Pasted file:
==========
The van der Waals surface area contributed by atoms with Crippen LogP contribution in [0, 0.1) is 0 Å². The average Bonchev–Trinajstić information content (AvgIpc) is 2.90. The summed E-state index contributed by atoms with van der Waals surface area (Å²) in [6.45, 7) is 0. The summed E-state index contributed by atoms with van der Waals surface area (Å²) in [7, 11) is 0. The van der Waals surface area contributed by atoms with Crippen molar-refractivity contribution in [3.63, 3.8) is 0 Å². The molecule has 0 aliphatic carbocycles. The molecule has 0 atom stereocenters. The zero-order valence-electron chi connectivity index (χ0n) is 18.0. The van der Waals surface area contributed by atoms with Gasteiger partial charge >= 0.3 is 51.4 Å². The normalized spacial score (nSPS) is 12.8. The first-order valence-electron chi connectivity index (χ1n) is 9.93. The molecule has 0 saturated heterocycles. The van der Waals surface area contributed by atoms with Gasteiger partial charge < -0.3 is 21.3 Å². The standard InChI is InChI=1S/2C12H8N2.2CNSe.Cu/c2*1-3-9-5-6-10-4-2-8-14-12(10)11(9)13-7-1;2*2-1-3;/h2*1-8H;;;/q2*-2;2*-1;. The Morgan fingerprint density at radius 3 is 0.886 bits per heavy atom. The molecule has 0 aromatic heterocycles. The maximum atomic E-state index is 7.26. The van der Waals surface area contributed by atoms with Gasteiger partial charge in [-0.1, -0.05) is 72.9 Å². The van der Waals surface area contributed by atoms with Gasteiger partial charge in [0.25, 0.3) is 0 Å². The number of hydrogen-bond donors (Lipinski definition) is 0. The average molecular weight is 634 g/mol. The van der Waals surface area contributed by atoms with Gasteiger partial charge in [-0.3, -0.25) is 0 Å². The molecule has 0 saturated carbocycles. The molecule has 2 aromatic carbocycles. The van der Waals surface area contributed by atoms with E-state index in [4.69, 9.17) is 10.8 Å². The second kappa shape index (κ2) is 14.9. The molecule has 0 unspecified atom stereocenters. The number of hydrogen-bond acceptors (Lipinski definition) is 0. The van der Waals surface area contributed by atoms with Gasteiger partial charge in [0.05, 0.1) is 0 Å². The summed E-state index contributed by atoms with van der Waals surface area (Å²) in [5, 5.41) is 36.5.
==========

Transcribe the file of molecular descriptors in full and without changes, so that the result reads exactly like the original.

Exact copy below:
The van der Waals surface area contributed by atoms with Crippen LogP contribution in [0, 0.1) is 0 Å². The average Bonchev–Trinajstić information content (AvgIpc) is 2.90. The summed E-state index contributed by atoms with van der Waals surface area (Å²) in [6.45, 7) is 0. The summed E-state index contributed by atoms with van der Waals surface area (Å²) in [7, 11) is 0. The van der Waals surface area contributed by atoms with Crippen molar-refractivity contribution in [3.63, 3.8) is 0 Å². The molecule has 0 aliphatic carbocycles. The molecule has 0 atom stereocenters. The zero-order valence-electron chi connectivity index (χ0n) is 18.0. The van der Waals surface area contributed by atoms with Gasteiger partial charge >= 0.3 is 51.4 Å². The normalized spacial score (nSPS) is 12.8. The first-order valence-electron chi connectivity index (χ1n) is 9.93. The molecule has 0 saturated heterocycles. The van der Waals surface area contributed by atoms with Gasteiger partial charge < -0.3 is 21.3 Å². The standard InChI is InChI=1S/2C12H8N2.2CNSe.Cu/c2*1-3-9-5-6-10-4-2-8-14-12(10)11(9)13-7-1;2*2-1-3;/h2*1-8H;;;/q2*-2;2*-1;. The Morgan fingerprint density at radius 3 is 0.886 bits per heavy atom. The molecule has 0 aromatic heterocycles. The maximum atomic E-state index is 7.26. The van der Waals surface area contributed by atoms with Gasteiger partial charge in [-0.1, -0.05) is 72.9 Å². The van der Waals surface area contributed by atoms with Gasteiger partial charge in [0.25, 0.3) is 0 Å². The number of hydrogen-bond donors (Lipinski definition) is 0. The average molecular weight is 634 g/mol. The van der Waals surface area contributed by atoms with Gasteiger partial charge in [-0.3, -0.25) is 0 Å². The molecule has 0 saturated carbocycles. The molecule has 2 aromatic carbocycles. The van der Waals surface area contributed by atoms with E-state index in [4.69, 9.17) is 10.8 Å². The second kappa shape index (κ2) is 14.9. The molecule has 0 unspecified atom stereocenters. The number of hydrogen-bond acceptors (Lipinski definition) is 0. The van der Waals surface area contributed by atoms with Gasteiger partial charge in [0.05, 0.1) is 0 Å². The summed E-state index contributed by atoms with van der Waals surface area (Å²) in [5, 5.41) is 36.5.